NOTICE: We are continuing to provide all of our genetic testing during the COVID-19 pandemic, but the reporting times for some of our tests may be slower than usual. This delay could be due to three reasons:
laboratory resources being directed to testing for COVID-19
fewer interstate flights for shipping samples
a backlog of tests as restrictions on elective surgery and procedures are lifted
We apologise for any delay in reporting your genetic test result.
If you have any concerns about this, please speak with the doctor who ordered your genetic test.
Inherited mutations in the cystic fibrosis gene (CFTR) can cause no symptoms (unaffected carrier), severe lung and pancreatic disorders (cystic fibrosis, CF), and other clinical outcomes (male infertility, bronchiectasis, or pancreatitis) depending on the number and type of CFTR mutations. About 1 in 25 people with European ancestry are CF carriers, with generally a lower risk in other ethnic groups.
This test detects common CFTR mutations which contribute to 85% of CFTR-related diagnoses in Australia. The test has implications for individuals and their family members.
A normal test result indicates that the person is unlikely to be a carrier or to have a CFTR-related disorder, but this possibility cannot be excluded.
The presence of one mutation indicates that the person is a carrier and may be at increased risk of having an affected child.
The presence of two mutations indicates that the person is likely to develop a CFTR-related disorder.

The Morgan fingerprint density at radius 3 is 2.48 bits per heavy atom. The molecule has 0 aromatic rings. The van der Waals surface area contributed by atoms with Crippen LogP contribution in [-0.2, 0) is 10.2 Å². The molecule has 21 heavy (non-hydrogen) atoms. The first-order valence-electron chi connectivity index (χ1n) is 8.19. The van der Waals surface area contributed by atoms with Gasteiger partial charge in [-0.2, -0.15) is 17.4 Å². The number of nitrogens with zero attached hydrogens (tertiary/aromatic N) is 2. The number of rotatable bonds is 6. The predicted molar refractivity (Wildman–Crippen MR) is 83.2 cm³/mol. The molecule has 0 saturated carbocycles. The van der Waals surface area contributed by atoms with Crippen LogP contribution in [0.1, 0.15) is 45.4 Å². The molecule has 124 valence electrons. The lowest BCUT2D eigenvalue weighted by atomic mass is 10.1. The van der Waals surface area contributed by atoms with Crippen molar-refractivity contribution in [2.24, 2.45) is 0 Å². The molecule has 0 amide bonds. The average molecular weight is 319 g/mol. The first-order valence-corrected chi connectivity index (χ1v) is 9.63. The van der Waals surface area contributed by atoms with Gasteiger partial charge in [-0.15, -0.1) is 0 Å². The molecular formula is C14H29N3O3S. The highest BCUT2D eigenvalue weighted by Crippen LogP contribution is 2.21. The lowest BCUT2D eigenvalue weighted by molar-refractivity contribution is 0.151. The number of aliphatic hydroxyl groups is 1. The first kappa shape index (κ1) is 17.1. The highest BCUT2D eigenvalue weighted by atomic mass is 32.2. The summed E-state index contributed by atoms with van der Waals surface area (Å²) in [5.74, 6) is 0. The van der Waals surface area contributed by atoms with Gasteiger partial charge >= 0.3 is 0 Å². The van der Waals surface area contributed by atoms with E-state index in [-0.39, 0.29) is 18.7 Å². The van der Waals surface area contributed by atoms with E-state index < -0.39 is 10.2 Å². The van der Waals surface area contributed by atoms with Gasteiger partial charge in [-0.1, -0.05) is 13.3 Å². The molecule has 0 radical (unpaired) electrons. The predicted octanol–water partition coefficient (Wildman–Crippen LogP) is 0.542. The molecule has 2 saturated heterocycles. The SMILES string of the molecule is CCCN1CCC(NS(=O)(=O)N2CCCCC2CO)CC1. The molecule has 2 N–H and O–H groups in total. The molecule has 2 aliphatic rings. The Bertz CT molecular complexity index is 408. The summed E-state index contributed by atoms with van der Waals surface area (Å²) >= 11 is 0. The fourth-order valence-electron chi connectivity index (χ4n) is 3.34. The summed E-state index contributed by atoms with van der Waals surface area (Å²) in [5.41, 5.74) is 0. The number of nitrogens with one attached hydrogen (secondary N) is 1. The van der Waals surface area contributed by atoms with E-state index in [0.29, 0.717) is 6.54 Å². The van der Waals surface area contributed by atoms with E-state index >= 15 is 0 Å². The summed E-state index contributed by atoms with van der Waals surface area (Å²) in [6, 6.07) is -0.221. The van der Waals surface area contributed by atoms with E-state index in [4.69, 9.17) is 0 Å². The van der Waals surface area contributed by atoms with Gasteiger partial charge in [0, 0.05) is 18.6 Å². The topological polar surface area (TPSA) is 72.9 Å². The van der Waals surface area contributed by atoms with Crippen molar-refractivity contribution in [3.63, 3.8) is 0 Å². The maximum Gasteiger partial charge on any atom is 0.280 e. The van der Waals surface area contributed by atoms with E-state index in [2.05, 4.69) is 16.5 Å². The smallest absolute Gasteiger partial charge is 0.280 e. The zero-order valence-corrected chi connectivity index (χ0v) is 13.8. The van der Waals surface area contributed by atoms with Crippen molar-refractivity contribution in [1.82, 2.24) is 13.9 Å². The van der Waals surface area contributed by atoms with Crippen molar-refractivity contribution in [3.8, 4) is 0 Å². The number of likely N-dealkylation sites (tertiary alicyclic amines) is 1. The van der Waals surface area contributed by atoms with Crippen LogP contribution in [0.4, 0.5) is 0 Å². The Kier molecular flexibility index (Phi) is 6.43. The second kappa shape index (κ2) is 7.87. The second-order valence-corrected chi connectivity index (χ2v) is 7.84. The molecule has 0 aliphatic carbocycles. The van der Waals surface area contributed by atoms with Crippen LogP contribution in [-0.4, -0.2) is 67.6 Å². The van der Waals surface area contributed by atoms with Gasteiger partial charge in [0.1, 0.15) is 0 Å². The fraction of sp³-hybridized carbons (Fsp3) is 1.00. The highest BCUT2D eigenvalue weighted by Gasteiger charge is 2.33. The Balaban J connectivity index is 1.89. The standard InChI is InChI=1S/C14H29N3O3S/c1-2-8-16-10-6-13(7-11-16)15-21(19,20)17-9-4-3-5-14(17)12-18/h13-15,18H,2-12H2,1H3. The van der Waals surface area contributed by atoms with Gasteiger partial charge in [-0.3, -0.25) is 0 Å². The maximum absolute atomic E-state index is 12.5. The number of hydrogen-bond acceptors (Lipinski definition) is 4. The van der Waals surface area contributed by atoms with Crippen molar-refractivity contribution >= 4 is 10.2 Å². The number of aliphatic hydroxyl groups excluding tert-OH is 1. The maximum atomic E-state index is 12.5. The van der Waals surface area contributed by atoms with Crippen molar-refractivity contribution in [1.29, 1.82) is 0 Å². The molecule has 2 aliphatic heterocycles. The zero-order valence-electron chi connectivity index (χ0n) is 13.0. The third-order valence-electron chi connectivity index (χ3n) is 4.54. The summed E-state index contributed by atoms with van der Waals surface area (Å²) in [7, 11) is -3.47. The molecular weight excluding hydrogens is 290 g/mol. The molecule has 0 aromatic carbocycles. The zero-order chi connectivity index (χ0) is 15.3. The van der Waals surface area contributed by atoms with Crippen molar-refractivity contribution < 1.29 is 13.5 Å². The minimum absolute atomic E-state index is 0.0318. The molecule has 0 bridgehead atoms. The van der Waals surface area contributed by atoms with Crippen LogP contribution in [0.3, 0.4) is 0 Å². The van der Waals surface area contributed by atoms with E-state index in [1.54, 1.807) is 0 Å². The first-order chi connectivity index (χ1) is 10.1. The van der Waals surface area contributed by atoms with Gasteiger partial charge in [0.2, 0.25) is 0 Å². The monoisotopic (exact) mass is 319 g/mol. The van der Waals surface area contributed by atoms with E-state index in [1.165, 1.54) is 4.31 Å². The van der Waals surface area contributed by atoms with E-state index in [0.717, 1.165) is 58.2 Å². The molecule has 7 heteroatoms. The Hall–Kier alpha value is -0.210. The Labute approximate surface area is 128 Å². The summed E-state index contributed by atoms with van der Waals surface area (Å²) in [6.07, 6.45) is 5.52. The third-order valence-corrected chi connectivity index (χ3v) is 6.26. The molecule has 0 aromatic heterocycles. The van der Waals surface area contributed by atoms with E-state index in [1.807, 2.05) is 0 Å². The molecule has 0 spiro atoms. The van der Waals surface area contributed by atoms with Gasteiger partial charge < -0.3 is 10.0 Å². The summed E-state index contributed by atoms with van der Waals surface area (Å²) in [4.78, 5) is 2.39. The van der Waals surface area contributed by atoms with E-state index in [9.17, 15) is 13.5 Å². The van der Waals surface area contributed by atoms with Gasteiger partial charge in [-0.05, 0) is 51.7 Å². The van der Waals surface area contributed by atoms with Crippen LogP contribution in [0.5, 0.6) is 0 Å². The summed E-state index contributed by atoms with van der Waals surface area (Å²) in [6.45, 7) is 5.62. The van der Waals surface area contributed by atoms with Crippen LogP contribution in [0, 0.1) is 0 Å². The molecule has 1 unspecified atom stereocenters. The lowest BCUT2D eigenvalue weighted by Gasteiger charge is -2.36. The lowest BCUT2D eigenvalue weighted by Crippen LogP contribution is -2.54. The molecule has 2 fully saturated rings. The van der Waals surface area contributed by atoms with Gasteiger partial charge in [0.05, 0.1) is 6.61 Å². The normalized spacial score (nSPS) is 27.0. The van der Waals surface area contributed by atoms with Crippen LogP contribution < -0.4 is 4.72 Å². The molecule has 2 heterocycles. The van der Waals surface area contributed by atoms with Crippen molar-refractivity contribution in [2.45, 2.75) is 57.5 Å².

This is an assay for heritable mutations. It may raise issues of ethics or consent that are different from most other investigations ordered in the routine care of a patient. Use of the Sonic Genetics consent form is not mandated, but could be used to guide the discussion with the patient.
In the case of carrier testing of an unaffected child, national regulations require that the laboratory has evidence of pre-test counselling by a genetics professional and written consent.
Analysis of the CFTR gene for 50 common mutations (including the 5T variant). This assay detects approximately 85% of the mutant genes within the population. Please review the CF mutations document in Doctor resources below for detailed information.
Requesting the test
This test can be requested by any medical practitioner. However, Medicare rebates only apply to tests requested by a specialist or consultant physician and in specific clinical settings.
4 mL blood in EDTA (separate tube required). Specimens may be collected by the requesting practitioner or at any Sonic Healthcare collection centre (see link below).
To help ensure the quality of the test, a genetic test should be done with a dedicated sample whenever possible i.e. a sample collected specifically for that test rather than a sample that is used for multiple tests.
We recommend that the patient or another adult check the labelling of request forms and sample tubes.
Please note the presence or absence of family history of cystic fibrosis on the referral form. If there is a family history of CF, state the specific CFTR gene mutation or "unknown". Please include a statement about patient's ethnicity, if known, as this may affect the pre-test probability of there being a detectable mutation.
There are different MBS item numbers for testing of the CFTR gene in specific clinical situations. Please review the CF Medicare update document in Doctor resources below for clarification. Please indicate the specific situation clearly on the request form.
Please note that Medicare rebates only apply to test requests from a specialist or consultant physician apart from GPs when cascade testing.